File - The planned route for Israel’s separation barrier would cut through ancient irrigation systems relied upon by the village of Battir.
Your feedback is important to us!
We invite all our readers to share with us their views and comments about this article.
Disclaimer: Comments submitted by third parties on this site are the sole responsibility of the individual(s) whose content is submitted. The Daily Star accepts no responsibility for the content of comment(s), including, without limitation, any error, omission or inaccuracy therein. Please note that your email address will NOT appear on the site.
Alert: If you are facing problems with posting comments, please note that you must verify your email with Disqus prior to posting a comment. follow this link to make sure your account meets the requirements. (http://bit.ly/vDisqus)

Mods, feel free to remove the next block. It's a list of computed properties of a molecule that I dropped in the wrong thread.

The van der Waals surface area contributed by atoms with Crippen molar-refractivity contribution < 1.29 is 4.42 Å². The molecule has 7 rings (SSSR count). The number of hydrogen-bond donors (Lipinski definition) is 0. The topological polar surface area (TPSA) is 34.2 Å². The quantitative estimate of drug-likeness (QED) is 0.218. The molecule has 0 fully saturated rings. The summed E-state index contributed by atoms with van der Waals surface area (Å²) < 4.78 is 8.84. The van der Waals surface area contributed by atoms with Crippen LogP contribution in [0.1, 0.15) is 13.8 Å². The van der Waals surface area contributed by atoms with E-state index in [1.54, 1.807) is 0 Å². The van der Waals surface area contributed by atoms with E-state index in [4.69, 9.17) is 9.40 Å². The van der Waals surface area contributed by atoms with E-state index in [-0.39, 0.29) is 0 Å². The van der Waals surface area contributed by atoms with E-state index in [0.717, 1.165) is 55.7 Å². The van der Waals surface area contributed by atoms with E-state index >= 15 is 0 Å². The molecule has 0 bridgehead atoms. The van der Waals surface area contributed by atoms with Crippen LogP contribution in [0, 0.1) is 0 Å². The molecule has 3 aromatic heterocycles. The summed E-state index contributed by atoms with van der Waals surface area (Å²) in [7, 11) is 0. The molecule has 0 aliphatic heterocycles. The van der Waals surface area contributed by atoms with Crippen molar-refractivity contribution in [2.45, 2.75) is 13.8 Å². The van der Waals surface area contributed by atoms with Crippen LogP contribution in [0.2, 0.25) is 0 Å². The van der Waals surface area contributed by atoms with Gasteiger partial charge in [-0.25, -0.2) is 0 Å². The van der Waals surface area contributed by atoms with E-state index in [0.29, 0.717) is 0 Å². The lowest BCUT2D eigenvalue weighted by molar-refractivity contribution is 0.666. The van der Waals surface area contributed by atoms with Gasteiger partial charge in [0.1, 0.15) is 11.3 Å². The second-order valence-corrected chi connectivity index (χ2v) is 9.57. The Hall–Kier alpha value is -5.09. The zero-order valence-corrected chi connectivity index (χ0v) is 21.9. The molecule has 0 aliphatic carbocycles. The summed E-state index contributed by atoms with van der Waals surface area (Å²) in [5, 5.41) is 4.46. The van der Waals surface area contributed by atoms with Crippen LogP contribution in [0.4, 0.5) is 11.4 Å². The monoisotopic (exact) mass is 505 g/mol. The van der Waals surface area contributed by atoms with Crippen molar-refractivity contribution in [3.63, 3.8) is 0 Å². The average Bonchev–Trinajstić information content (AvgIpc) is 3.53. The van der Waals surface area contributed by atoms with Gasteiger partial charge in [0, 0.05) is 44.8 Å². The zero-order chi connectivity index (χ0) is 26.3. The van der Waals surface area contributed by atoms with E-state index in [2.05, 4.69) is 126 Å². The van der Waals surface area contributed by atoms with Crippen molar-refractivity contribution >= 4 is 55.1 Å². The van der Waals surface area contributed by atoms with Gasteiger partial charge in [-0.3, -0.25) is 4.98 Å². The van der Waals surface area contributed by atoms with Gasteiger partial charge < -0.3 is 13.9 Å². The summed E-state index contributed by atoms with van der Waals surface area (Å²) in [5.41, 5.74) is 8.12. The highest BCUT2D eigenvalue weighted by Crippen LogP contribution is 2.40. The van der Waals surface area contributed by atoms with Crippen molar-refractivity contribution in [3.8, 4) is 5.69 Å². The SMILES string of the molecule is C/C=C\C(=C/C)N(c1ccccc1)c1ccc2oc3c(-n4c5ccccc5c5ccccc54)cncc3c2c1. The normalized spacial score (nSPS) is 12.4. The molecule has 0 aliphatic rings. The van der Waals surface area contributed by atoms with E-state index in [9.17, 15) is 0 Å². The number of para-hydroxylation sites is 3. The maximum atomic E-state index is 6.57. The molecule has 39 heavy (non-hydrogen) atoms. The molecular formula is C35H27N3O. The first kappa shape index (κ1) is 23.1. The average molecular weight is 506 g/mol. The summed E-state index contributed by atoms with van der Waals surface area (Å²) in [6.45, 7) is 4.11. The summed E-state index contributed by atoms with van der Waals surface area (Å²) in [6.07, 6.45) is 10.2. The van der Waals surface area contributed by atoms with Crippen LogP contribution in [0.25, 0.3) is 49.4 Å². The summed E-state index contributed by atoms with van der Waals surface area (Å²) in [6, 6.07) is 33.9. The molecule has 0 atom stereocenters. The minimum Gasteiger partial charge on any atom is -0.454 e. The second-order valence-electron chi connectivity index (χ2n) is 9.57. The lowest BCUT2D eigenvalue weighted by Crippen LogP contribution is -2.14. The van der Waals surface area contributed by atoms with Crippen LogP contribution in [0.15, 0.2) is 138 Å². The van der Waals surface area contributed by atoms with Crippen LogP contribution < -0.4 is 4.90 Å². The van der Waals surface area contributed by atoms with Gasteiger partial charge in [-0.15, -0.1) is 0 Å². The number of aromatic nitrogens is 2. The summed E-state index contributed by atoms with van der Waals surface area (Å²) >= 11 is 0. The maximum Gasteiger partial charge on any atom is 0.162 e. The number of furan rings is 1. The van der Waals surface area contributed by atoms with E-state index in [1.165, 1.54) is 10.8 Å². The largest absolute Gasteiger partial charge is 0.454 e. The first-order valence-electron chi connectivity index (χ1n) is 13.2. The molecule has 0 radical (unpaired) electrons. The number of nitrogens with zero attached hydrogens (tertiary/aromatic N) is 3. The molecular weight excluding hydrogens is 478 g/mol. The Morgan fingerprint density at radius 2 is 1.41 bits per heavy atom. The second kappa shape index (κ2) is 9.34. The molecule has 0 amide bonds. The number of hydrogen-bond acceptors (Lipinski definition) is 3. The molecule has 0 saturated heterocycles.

Israel's top court has given the government two months to explain why it has not proposed an alternative route for the West Bank wall in a valley near Jerusalem.At a hearing last week, the Council for Peace and Security, a group of former high-ranking security officials, proposed an alternative route for the barrier it said would save most of the villagers' land and better ensure Israel's security needs.The same court is considering a separate appeal against the barrier's route lodged by residents of the nearby Palestinian village of Battir, who say the wall will destroy its ancient terraces and a Roman-era irrigation system.The court Sunday ordered Israel Railways and the Defense Ministry to look into the possibility of removing one of the two railway tracks that run just under Battir as a potential alternative route for the barrier.Israel began building the wall in 2002 at the height of the second Palestinian intifada arguing, that its construction was crucial for security.
FOLLOW THIS ARTICLE